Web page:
Joyce 2 years ago Reply

    • Hello Joyce,

      purchasing KTX tickets in advance (or any other train tickets for Korea) is possible. It’s recommended to use Internet Explorer for the ticket purchase. Maybe the reason was that a couple of days ago the ticket sale for the big Korean holiday Chuseok (a kind of thanksgiving) began. Then the servers of Korail get slow and break down sometimes. The holiday is from the 26th to 29th of September and it will be very hard to get any train tickets for these dates.

      Here’s the link to the ticket site:

      I hope that you’ll have more luck now!

      Nikola 2 years ago Reply

  • hello. would pre purchasing the KTX ticket (Korail pass) guarantees a seat? Because I read you will not be able to select a seat until you exchange the pass for a ticket at the station. I arrive at Incheon airport at 3.30pm and will be catching the next available KTX train 6.30pm to Busan (won’t make it to catch the 4.30pm train as i want my toddler to stretch his legs). I would hate to think there’s no seat left and will have to stand for another 3.5hrs :(

    Tiffany 2 years ago Reply

    • Hello Tiffany!

      Thank you for the question. I just want to clarify that the Korail Pass and a train ticket are two different things: A Korail Pass is a pre-booked service that you pick up at the station and then show it to the ticket counter to get a normal train ticket. You have to order the Korail Pass from abroad and you won’t be able to book any specific trains before you get the Korail Pass at the station. If you plan to travel a lot by train, then a Korail Pass saves you some money. It goves you a lot of flexibility, too.
      A ticket is just a normal ticket for a one-way or round-trip with a seat on a specific train. You can book train tickets for Korea online in advance.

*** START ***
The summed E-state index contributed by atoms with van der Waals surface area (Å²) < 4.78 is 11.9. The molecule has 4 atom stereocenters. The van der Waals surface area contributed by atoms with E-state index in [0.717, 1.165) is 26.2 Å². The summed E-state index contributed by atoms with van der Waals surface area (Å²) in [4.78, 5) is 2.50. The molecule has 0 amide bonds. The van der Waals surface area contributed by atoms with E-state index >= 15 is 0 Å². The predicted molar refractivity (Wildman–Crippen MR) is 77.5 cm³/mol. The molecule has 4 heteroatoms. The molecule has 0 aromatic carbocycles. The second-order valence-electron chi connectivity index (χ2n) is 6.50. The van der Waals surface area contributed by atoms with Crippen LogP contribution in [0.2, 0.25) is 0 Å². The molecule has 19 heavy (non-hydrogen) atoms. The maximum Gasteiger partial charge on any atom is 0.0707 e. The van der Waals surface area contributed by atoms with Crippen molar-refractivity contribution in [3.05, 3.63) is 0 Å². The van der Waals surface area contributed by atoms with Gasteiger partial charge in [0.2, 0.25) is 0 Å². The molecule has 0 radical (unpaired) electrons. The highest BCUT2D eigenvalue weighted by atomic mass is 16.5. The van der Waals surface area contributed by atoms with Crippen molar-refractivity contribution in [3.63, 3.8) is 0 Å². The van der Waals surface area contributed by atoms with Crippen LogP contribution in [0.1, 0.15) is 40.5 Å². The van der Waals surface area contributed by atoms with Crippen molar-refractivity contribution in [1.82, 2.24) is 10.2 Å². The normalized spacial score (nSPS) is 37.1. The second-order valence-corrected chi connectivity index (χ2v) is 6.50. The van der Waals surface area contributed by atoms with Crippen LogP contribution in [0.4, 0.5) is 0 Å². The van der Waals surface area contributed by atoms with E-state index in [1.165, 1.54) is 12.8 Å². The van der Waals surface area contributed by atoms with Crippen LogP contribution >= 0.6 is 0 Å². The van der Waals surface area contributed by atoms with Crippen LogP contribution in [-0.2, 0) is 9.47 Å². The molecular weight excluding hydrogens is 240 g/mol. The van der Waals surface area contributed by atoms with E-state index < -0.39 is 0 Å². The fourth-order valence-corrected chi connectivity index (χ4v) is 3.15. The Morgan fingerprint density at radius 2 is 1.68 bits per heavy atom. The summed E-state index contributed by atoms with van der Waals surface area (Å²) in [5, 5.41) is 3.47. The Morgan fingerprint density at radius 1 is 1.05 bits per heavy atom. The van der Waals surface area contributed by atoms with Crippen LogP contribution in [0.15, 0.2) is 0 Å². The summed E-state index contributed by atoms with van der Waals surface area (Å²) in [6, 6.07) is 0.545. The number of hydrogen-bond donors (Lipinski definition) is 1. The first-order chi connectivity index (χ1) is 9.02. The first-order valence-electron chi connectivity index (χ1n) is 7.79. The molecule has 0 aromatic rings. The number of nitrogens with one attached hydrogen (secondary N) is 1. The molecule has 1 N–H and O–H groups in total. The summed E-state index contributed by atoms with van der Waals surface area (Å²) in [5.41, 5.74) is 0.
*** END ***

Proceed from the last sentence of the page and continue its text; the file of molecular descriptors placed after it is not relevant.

There are usually no standing tickets for the KTX (there are some exceptions). If a train is fully booked out, then you have to get the next one. I hope that you don’t plan to take a KTX on Friday at 6:30pm? Maybe there will be still some seats left 3 hours before departure but I’m not sure.
      You should check if a Korail Pass is really cheaper for your trip or maybe just book tickets for each trip in advance online.

      Nikola 2 years ago Reply

      • hi nicola, thankyou for a reply. i didnt think anyone would reply so i just put in brief detail.

        i prebooked online a saver pass for foreigners to travel from Incheon airport to Busan. after making the reservation i print the e ticket and the fine print says i must exchange this voucher at the station for a KR pass before 10th April but i dont arrive until 15th. i thought you can buy 1month in advance. but why i must exchange voucher for pass within 1 week is where i am confused. what shall i do now? cancel the reservation online?

        thanks for a reply

        tiffany 2 years ago Reply

        • Hello,

          that is strange. The KORAIL website says that a voucher is valid for 180 days. Are you able to see your confirmation online?
          I recommend you to ask KORAIL directly, their international hotline is 82-1599-7777 (open 08:00~22:00 daily Korea Standard Time).

          Nikola 2 years ago Reply